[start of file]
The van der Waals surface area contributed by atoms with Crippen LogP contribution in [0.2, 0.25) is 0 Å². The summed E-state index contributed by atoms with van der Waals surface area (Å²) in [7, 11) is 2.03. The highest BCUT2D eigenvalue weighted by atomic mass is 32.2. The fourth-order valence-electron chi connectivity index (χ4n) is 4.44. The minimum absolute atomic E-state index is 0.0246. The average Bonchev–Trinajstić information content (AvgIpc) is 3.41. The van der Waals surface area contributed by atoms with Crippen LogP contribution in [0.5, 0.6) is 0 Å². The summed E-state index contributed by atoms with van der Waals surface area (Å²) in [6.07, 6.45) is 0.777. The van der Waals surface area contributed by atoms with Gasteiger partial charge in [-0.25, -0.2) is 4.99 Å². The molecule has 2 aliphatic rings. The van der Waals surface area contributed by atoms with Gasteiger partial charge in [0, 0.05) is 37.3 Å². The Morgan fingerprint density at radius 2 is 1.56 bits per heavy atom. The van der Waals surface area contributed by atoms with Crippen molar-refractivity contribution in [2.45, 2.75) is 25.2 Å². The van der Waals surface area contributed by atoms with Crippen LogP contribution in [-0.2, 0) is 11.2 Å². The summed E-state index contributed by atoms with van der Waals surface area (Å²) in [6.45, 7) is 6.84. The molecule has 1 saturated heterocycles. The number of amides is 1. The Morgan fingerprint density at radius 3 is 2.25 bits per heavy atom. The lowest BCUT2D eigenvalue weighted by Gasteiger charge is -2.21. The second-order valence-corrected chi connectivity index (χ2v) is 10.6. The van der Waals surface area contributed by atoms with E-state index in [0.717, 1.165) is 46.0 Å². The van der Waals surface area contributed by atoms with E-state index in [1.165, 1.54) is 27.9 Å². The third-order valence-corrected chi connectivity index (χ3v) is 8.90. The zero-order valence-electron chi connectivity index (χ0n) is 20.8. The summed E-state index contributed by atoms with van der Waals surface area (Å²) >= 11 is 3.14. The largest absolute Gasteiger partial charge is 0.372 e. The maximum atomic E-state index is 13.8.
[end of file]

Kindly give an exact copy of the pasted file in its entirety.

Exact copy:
The van der Waals surface area contributed by atoms with Crippen LogP contribution in [0.2, 0.25) is 0 Å². The summed E-state index contributed by atoms with van der Waals surface area (Å²) in [7, 11) is 2.03. The highest BCUT2D eigenvalue weighted by atomic mass is 32.2. The fourth-order valence-electron chi connectivity index (χ4n) is 4.44. The minimum absolute atomic E-state index is 0.0246. The average Bonchev–Trinajstić information content (AvgIpc) is 3.41. The van der Waals surface area contributed by atoms with Crippen LogP contribution in [0.5, 0.6) is 0 Å². The summed E-state index contributed by atoms with van der Waals surface area (Å²) in [6.07, 6.45) is 0.777. The van der Waals surface area contributed by atoms with Gasteiger partial charge in [-0.25, -0.2) is 4.99 Å². The molecule has 2 aliphatic rings. The van der Waals surface area contributed by atoms with Gasteiger partial charge in [0, 0.05) is 37.3 Å². The Morgan fingerprint density at radius 2 is 1.56 bits per heavy atom. The van der Waals surface area contributed by atoms with Crippen molar-refractivity contribution in [2.45, 2.75) is 25.2 Å². The van der Waals surface area contributed by atoms with Crippen LogP contribution in [-0.2, 0) is 11.2 Å². The summed E-state index contributed by atoms with van der Waals surface area (Å²) in [6.45, 7) is 6.84. The molecule has 1 saturated heterocycles. The number of amides is 1. The Morgan fingerprint density at radius 3 is 2.25 bits per heavy atom. The lowest BCUT2D eigenvalue weighted by Gasteiger charge is -2.21. The second-order valence-corrected chi connectivity index (χ2v) is 10.6. The van der Waals surface area contributed by atoms with E-state index in [0.717, 1.165) is 46.0 Å². The van der Waals surface area contributed by atoms with E-state index in [1.165, 1.54) is 27.9 Å². The third-order valence-corrected chi connectivity index (χ3v) is 8.90. The zero-order valence-electron chi connectivity index (χ0n) is 20.8. The summed E-state index contributed by atoms with van der Waals surface area (Å²) >= 11 is 3.14. The largest absolute Gasteiger partial charge is 0.372 e. The maximum atomic E-state index is 13.8.